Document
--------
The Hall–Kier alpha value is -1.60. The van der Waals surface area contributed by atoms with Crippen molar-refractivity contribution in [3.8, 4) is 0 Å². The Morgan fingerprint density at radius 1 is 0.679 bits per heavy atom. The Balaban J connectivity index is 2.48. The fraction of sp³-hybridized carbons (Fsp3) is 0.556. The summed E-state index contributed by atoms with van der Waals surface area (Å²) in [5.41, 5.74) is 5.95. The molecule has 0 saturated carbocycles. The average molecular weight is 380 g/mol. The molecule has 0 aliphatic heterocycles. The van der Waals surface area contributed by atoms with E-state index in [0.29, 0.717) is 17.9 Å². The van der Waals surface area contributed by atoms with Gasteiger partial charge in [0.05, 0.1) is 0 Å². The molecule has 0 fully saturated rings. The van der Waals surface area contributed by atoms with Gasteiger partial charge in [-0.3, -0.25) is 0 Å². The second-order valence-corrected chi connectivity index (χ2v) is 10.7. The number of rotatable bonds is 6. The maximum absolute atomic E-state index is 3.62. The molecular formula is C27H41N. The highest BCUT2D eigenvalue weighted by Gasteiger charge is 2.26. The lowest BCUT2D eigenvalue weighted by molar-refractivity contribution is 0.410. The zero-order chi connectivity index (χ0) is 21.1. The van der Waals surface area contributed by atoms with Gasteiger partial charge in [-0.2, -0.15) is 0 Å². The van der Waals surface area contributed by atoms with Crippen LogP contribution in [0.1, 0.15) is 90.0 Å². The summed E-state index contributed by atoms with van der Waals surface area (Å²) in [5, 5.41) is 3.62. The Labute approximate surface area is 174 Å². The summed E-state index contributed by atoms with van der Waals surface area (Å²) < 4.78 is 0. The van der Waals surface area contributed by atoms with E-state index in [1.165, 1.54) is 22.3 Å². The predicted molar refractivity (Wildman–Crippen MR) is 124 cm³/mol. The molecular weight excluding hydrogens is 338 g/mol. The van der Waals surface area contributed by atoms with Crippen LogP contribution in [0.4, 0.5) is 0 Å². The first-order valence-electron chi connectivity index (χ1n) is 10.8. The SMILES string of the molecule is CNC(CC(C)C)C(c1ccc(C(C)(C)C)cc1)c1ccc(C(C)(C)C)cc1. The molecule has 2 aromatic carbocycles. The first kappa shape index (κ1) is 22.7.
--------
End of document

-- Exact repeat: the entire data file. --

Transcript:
The Hall–Kier alpha value is -1.60. The van der Waals surface area contributed by atoms with Crippen molar-refractivity contribution in [3.8, 4) is 0 Å². The Morgan fingerprint density at radius 1 is 0.679 bits per heavy atom. The Balaban J connectivity index is 2.48. The fraction of sp³-hybridized carbons (Fsp3) is 0.556. The summed E-state index contributed by atoms with van der Waals surface area (Å²) in [5.41, 5.74) is 5.95. The molecule has 0 saturated carbocycles. The average molecular weight is 380 g/mol. The molecule has 0 aliphatic heterocycles. The van der Waals surface area contributed by atoms with E-state index in [0.29, 0.717) is 17.9 Å². The van der Waals surface area contributed by atoms with Gasteiger partial charge in [0.05, 0.1) is 0 Å². The molecule has 0 fully saturated rings. The van der Waals surface area contributed by atoms with Gasteiger partial charge in [-0.3, -0.25) is 0 Å². The second-order valence-corrected chi connectivity index (χ2v) is 10.7. The number of rotatable bonds is 6. The maximum absolute atomic E-state index is 3.62. The molecular formula is C27H41N. The highest BCUT2D eigenvalue weighted by Gasteiger charge is 2.26. The lowest BCUT2D eigenvalue weighted by molar-refractivity contribution is 0.410. The zero-order chi connectivity index (χ0) is 21.1. The van der Waals surface area contributed by atoms with Gasteiger partial charge in [-0.2, -0.15) is 0 Å². The van der Waals surface area contributed by atoms with Crippen LogP contribution in [0.1, 0.15) is 90.0 Å². The summed E-state index contributed by atoms with van der Waals surface area (Å²) in [5, 5.41) is 3.62. The Labute approximate surface area is 174 Å². The summed E-state index contributed by atoms with van der Waals surface area (Å²) < 4.78 is 0. The van der Waals surface area contributed by atoms with E-state index in [1.165, 1.54) is 22.3 Å². The predicted molar refractivity (Wildman–Crippen MR) is 124 cm³/mol. The molecular weight excluding hydrogens is 338 g/mol. The van der Waals surface area contributed by atoms with Crippen LogP contribution in [0.4, 0.5) is 0 Å². The first-order valence-electron chi connectivity index (χ1n) is 10.8. The SMILES string of the molecule is CNC(CC(C)C)C(c1ccc(C(C)(C)C)cc1)c1ccc(C(C)(C)C)cc1. The molecule has 2 aromatic carbocycles. The first kappa shape index (κ1) is 22.7.